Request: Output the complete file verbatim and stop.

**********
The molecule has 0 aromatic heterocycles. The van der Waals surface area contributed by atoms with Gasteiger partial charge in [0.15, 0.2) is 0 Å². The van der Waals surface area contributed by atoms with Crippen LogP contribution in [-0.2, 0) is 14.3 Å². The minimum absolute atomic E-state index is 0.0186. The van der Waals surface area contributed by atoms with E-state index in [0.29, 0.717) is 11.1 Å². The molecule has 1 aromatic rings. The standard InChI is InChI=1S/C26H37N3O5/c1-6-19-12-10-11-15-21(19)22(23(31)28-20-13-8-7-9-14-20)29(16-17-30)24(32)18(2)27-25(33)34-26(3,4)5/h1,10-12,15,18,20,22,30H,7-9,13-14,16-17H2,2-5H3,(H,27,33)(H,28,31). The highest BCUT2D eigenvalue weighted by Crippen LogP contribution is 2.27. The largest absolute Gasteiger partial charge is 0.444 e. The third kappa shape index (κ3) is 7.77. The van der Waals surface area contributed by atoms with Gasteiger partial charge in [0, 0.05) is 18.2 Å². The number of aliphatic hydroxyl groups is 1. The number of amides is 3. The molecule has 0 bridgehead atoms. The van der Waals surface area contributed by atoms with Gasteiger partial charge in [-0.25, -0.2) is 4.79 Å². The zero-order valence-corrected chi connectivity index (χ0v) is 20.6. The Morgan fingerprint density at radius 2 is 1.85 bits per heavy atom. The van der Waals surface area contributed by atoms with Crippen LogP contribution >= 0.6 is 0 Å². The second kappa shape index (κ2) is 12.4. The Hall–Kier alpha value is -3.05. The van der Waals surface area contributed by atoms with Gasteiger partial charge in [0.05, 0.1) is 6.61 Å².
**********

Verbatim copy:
The molecule has 0 aromatic heterocycles. The van der Waals surface area contributed by atoms with Gasteiger partial charge in [0.15, 0.2) is 0 Å². The van der Waals surface area contributed by atoms with Crippen LogP contribution in [-0.2, 0) is 14.3 Å². The minimum absolute atomic E-state index is 0.0186. The van der Waals surface area contributed by atoms with E-state index in [0.29, 0.717) is 11.1 Å². The molecule has 1 aromatic rings. The standard InChI is InChI=1S/C26H37N3O5/c1-6-19-12-10-11-15-21(19)22(23(31)28-20-13-8-7-9-14-20)29(16-17-30)24(32)18(2)27-25(33)34-26(3,4)5/h1,10-12,15,18,20,22,30H,7-9,13-14,16-17H2,2-5H3,(H,27,33)(H,28,31). The highest BCUT2D eigenvalue weighted by Crippen LogP contribution is 2.27. The largest absolute Gasteiger partial charge is 0.444 e. The third kappa shape index (κ3) is 7.77. The van der Waals surface area contributed by atoms with Gasteiger partial charge in [0, 0.05) is 18.2 Å². The number of aliphatic hydroxyl groups is 1. The number of amides is 3. The molecule has 0 bridgehead atoms. The van der Waals surface area contributed by atoms with Gasteiger partial charge in [-0.25, -0.2) is 4.79 Å². The zero-order valence-corrected chi connectivity index (χ0v) is 20.6. The Morgan fingerprint density at radius 2 is 1.85 bits per heavy atom. The van der Waals surface area contributed by atoms with Crippen LogP contribution >= 0.6 is 0 Å². The second kappa shape index (κ2) is 12.4. The Hall–Kier alpha value is -3.05. The van der Waals surface area contributed by atoms with Gasteiger partial charge in [0.05, 0.1) is 6.61 Å².